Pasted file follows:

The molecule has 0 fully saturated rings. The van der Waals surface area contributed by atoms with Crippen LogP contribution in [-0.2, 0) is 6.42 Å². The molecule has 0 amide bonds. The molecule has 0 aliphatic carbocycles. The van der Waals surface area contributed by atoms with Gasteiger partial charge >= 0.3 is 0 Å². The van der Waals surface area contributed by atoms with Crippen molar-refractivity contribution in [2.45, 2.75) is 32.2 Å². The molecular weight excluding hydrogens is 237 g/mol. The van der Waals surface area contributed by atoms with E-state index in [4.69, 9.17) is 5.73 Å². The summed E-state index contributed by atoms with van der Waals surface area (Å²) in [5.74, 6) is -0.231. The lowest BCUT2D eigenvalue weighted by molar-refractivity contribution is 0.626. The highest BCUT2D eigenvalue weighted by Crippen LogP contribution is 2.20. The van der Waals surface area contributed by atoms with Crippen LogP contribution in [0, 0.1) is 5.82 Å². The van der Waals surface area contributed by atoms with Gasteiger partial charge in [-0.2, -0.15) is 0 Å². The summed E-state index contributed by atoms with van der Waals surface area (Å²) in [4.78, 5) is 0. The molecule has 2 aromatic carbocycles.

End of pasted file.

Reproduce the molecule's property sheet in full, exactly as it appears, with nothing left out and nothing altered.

The molecule has 0 fully saturated rings. The van der Waals surface area contributed by atoms with Crippen LogP contribution in [-0.2, 0) is 6.42 Å². The molecule has 0 amide bonds. The molecule has 0 aliphatic carbocycles. The van der Waals surface area contributed by atoms with Gasteiger partial charge >= 0.3 is 0 Å². The van der Waals surface area contributed by atoms with Crippen molar-refractivity contribution in [2.45, 2.75) is 32.2 Å². The molecular weight excluding hydrogens is 237 g/mol. The van der Waals surface area contributed by atoms with E-state index in [4.69, 9.17) is 5.73 Å². The summed E-state index contributed by atoms with van der Waals surface area (Å²) in [5.74, 6) is -0.231. The lowest BCUT2D eigenvalue weighted by molar-refractivity contribution is 0.626. The highest BCUT2D eigenvalue weighted by Crippen LogP contribution is 2.20. The van der Waals surface area contributed by atoms with Crippen LogP contribution in [0, 0.1) is 5.82 Å². The van der Waals surface area contributed by atoms with Gasteiger partial charge in [-0.2, -0.15) is 0 Å². The summed E-state index contributed by atoms with van der Waals surface area (Å²) in [4.78, 5) is 0. The molecule has 2 aromatic carbocycles.